Enterprise Agility Is New Demand Driver
Striving to become more responsive to their customer needs, enterprises opened up more to the Ethernet and MPLS solutions and delivery models like cloud
The continued global focus on India as an emerging economy, despite a slowed GDP growth rate in the recent years, coupled with a growing domestic market across various verticals, kept the enterprise data services in good health, though growth was not ubiquitous and always a given.
The economic pressures weighed on the enterprises, which drove enterprises to do more with their network investments. The unsaid need to transform and become more agile and responsive to the demands of their customers, in turn, made enterprises favor the more dynamic data connectivity options over the relatively fixed ones.
This implied that wherever possible, enterprises preferred to go for connectivity services based on MPLS and Ethernet technologies that could serve more bandwidth options to suit the different budgetary constraints of enterprises, as compared to the options like TDM-based leased lines that offered relatively smaller range of bandwidth choices. Moreover, the circuitswitched nature of legacy services made them less agile and cost effective for enterprises than the packet-switched nature of the new-generation services.
Enterprise services are a relatively smaller but also less crowded business segment for service providers. The key telcos focused on this segment are Bharti Airtel, BSNL, Reliance Communications and Tata Communications. Their suite of offerings include: domestic leased circuits, international leased circuits, MPLS VPN and Ethernet-based services, among others. Most of these players also offer a wide range of thirdparty data center services and have also been working to strengthen their cloud service portfolios.
Some of the leading IT service providers, ISPs and pure-play data center service providers like Sify, Wipro and Netmagic also compete with the telcos in various sub-segments of enterprise data services, most of which can be offered in two flavors—as stock services and as managed services.
For Airtel, the quarter ended December 2013 was particularly good and represented a growth of 13.9 percent to Rs 1,69.5 crore as compared to Rs 1,421.9 crore in the corresponding quarter last year. EBITDA stood at Rs 413.9 crore during the quarter as compared to Rs 215.4 crore in the corresponding quarter last year, a growth of 92.1 percent. The increase in EBITDA during the quarter was also helped by a one-time settlement with other carriers and bad debt recoveries from customers. During the quarter, the company said, it also tactically reduced the lower margin voice business.
Tata Communications also performed well during the year. Tata Communications had said in an earlier filing that revenue from leased circuits (international and national) and Indefeasible Rights of Use (IRUs) increased from Rs 1,301.5 crore in fiscal 2012 to Rs 1,644.6 crore in fiscal 2013. The increase was predominantly due to growth in revenues from other service providers and the addition of new circuits, it said. Indefeasible rights of use refers to the company’s right to exclusively use a substantial portion of the capacity in the cables for substantially all of the economic lives of the cables.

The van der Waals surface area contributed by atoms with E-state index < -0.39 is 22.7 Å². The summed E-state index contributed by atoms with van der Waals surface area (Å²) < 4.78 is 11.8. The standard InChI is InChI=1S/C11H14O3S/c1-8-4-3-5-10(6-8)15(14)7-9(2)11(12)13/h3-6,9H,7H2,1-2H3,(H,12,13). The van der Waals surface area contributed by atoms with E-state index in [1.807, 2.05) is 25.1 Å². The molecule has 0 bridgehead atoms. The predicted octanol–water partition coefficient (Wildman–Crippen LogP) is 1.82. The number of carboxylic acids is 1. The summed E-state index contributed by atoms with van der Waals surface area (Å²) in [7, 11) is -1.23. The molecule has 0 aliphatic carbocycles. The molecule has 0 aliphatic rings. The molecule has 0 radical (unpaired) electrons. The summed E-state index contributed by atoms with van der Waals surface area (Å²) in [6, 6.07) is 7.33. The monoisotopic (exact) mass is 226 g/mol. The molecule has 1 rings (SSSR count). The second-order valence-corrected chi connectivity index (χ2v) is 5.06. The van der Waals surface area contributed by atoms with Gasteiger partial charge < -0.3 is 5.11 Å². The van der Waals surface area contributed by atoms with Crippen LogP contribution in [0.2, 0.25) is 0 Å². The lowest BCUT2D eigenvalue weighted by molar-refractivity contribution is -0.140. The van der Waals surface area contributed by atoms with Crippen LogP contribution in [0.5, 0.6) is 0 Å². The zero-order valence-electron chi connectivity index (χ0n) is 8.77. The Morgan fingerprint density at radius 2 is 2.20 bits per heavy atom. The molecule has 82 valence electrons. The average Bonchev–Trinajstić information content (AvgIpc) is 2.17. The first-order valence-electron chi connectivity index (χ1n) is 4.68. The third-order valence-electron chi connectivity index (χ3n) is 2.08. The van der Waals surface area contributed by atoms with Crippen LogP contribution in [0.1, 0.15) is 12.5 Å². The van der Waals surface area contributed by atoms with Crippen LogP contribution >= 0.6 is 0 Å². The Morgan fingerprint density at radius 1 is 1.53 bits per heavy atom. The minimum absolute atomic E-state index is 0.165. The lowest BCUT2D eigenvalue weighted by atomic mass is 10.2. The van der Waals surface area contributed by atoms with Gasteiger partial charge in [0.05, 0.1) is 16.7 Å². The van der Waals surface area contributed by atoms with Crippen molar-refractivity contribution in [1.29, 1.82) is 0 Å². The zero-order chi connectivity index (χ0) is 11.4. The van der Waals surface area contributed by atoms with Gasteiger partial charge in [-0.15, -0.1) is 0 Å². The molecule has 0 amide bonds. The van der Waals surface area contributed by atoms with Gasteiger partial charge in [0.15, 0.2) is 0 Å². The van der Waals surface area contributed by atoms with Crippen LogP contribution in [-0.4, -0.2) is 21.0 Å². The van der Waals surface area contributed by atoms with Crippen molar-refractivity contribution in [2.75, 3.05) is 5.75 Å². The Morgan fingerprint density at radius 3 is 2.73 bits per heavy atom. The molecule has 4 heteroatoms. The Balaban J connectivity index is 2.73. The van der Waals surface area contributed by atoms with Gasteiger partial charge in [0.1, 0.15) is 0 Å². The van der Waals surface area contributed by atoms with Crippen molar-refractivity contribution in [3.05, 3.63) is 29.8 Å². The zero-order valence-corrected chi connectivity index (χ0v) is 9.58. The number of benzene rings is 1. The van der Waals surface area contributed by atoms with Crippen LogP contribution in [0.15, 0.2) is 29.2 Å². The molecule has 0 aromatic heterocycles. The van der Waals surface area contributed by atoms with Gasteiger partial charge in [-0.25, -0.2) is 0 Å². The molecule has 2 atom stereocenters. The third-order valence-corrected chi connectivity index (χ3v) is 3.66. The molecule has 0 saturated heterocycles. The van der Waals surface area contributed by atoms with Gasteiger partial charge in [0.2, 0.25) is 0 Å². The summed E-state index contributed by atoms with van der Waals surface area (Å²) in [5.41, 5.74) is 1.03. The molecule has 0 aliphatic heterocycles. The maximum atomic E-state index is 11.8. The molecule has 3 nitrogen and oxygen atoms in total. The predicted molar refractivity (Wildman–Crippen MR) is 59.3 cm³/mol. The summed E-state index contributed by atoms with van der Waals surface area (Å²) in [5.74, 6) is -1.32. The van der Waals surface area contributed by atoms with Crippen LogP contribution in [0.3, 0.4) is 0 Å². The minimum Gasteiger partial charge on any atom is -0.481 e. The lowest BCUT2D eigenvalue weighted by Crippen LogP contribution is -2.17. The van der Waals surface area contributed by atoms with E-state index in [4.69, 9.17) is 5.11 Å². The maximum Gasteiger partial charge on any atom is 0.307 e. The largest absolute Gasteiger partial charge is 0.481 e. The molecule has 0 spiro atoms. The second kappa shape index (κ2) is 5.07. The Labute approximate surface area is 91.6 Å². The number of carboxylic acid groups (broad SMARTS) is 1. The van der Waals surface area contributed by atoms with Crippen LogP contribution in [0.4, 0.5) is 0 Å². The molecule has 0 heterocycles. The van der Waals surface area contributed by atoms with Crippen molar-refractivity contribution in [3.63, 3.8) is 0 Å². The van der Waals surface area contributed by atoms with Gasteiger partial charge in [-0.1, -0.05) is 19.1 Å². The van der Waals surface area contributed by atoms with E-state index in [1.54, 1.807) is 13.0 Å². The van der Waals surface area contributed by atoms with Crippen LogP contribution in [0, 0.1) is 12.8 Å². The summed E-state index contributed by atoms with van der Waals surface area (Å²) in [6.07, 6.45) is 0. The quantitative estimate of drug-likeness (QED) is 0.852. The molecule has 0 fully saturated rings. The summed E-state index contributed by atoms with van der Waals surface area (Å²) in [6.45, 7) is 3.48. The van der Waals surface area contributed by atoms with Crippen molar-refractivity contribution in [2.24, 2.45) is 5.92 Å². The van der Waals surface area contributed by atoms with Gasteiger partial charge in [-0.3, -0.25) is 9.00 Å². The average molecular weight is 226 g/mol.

Revenues from Internet leased lines had increased from Rs 589.8 crore in fiscal 2012 to Rs 726.5 crore in fiscal 2013. The increase was predominantly due to growth in revenues from enterprise customers and the addition of new circuits. Also, Internet data center revenues grew to Rs 378.1 crore in fiscal 2013 from Rs 350.3 crore in fiscal 2012 mainly due to an increase in the company’s data center capacity globally and increased sales to customers, it had noted in the filing.
Reliance Communications boasted of a corporate clientele of over 39,000 Indian and multinational corporations, including small and medium enterprises and over 830 global, regional and domestic carriers. The enterprise customer base of the company included 880 of the top 1,000 enterprises in India, it said.
In next 3-5 years, RCom had noted in its last annual report that it would be lining up a host of high end products for internet connectivity for specific industry segments, like BFSI and retail keeping in view varying needs of various segments. It also said it was in an advanced stage of launching a unique IPV6 solution in the market.
RCom also said it would continue to strengthen its focus on the SMB market, to provide cost optimized and efficient connectivity options to SMB and enterprise customers. It used a strategy to setup a focused unit for the Government segment, which it said had paid off well and would continue to be a growth driver, given that the government is expected to continue investing in automation and digitization.
Going forward, the role of data centers is expected to become more and more important in the delivery of various enterprise data and connectivity services. Next-generation models like Cloud, Network Function Virtualization and Software Defined Networking would help make data centers play a pivotal role in the delivery as well as management of the services.
As data center and cloud-based delivery models mature, enterprises could be looking forward to automated provisioning of services though web-based dashboards, among other such offerings.
As such, telcos would be looking at their data center businesses more strategically than ever before. Players like Tata Communications and Bharti Airtel were understood to have considered plans to grow their data center businesses into separate entities, though there have not been any concrete announcements from them in this regard. Nevertheless, this continues to be a strong thought process in the top echelons of the industry.